Customer Reviews: Weston Burger Express Hamburger Press with Patty Ejector
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Style Name: Single With Patty Ejector|Change
Price:$19.15+ Free shipping with Amazon Prime
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on May 26, 2010
This burger press works as decribed. My kids eat burgers by the ton, but the cheaper "100% beef patties" are 50% fat! I use a better quality hamburger and add some filler to keep the fat content and price down. I think the uniform size cooks more evenly.

The spring that ejects the burger helps maintain their shape. I would suggest using "patty paper" on the top AND bottom of the burger. This prevents residue from the meat getting on the press, and makes the frozen patties easier to separate.
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on May 26, 2010
I have the cheapie plastic burger press (handheld) and it was a waste of $5.00. This Weston unit is a different story. If you put the wax burger papers down first and then add the meat, you end up with a perfect burger. The dial thickness is great to adjust the patty thickness. Easy to use, easy to dis-assemble and clean. A great product. You definately need to use the individual cut papers on the bottom - plus this makes stacking your burgers (and getting them apart later) much better. My wife and I pressed out 6 pounds of burger meat in less than 10 minutes.
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on July 27, 2004
First impressions when this item arrived was that it was lighter than I thought it would be. I can say that I don't think that affects this press too much, but I do wish it was a little heavier.

In this design, the meat sits on the flat surface, while the 'cup' or 'hole' that the meat is pressed in to to form the burger is what you push down on. This is good, since if the cup/hole is on the bottom - it can be quite hard to get that burger out intact!

A big plus is that this press can make burgers of different thicknesses, but I do wish they'd pre-marked a couple of notches on the adjustment slide indicating the correct thickness for a 1/4 pounder and a 1/2 pounder. Easy to do - just annoying they didn't think of that!

Finally, when making the burgers, I found that a quick light spray of Pam lets you slide that sucker off every time, making perfect patties.

Overall - a good press with a couple of oversights that would have made it great - but I haven't yet found anything else that is better.

Let the grilling begin!

Happy shopping

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on June 29, 2009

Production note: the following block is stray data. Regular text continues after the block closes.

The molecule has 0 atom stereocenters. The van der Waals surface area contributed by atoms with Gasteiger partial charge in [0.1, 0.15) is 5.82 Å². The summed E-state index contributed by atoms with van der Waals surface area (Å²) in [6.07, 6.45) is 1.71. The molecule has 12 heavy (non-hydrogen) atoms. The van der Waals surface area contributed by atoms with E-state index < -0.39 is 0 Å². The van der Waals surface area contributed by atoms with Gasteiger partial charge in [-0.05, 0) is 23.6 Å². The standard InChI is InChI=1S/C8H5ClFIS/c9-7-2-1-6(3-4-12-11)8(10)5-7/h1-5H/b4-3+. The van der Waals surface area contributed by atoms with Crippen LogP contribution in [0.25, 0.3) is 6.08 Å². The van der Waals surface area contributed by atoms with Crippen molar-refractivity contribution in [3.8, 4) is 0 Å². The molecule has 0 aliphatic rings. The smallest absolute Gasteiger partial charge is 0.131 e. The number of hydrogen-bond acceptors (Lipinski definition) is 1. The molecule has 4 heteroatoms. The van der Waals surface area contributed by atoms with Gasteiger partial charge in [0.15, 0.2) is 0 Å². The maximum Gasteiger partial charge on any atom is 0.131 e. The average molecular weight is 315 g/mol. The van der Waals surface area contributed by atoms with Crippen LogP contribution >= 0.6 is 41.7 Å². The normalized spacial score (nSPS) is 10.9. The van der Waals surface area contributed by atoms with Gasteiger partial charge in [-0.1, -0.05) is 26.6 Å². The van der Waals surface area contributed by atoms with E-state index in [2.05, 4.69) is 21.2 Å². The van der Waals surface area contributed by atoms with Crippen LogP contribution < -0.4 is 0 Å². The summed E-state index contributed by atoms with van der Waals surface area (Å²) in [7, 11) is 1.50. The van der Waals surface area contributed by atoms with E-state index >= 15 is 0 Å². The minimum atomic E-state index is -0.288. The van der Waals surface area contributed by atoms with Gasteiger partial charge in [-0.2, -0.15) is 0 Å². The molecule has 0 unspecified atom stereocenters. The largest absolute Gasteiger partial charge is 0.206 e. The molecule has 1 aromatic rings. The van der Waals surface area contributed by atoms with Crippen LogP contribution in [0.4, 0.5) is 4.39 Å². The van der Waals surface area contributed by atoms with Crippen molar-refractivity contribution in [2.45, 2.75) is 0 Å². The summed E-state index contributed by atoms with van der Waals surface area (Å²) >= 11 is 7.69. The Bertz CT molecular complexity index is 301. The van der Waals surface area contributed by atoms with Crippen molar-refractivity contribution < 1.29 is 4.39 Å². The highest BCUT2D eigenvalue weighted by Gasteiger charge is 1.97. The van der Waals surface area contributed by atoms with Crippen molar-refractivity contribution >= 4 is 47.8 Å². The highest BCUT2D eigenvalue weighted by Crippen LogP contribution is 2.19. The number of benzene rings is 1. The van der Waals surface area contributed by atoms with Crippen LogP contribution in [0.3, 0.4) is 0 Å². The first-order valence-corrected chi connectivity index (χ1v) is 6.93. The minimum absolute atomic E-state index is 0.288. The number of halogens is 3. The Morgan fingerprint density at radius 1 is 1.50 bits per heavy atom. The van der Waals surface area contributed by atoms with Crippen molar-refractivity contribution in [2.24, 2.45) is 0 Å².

We had experimented with making our own hamburgers without any "hamburger press" = then we tried several inexpensive presses but it was to labor intensive. I went on Amazon to see what else was available and saw several = however they were all well over $100.00. Since there are only my husband & I we wouldn't be making enough hamburgers to justifying the price.
Then we saw = Weston Burger Express Hamburger Press with Patty Ejector = decided to try it since it was only $30.00, and were very much surprised at the ease with which we were able to make the hamburgers. Put a piece of waxed paper under and over the burger = press and you have a perfect hamburger ready to bag and freeze. Well worth the price. Only problem is DON'T FORGET THE WAXED PAPER.
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on October 16, 2012
Since you can adjust the thickness that's a plus, I like my sausage thinner than my burgers. Do you need the ejector? Well if you are like me and sometimes forget to put the paper on top YES. Haaaa Otherwise it will be a lot harder to get the pattie out. You can also use the ejector to press some if you didn't use enough meat and don't want to peel off the top paper. You can add meat by peeling the paper off though, then repressing. If adding meat put it near the area that doesn't have enough and it will help keep it from squeezing out around the edges. Do use the paper both top and bottom to make cleanup easier. Also the Weston paper, like most for this use, is waxed only on one side so remember to put that side against the meat to avoid sticking after frozen. That will be the shiney side of the paper and all face the same way in the box. Have the meat chilled when pressing, so when it freezes it doesn't stick to the paper, (not as much liquid/thin grease). I generally peel the paper away from the edges a little so it comes off easier later too. If you put in too much meat and it does squeeze out the sides, leave the press closed and use your finger to remove the excess, then open the press. As an old retired guy I enjoy using the thing and I don't pick a time when I have to rush things. Hope this helps someone.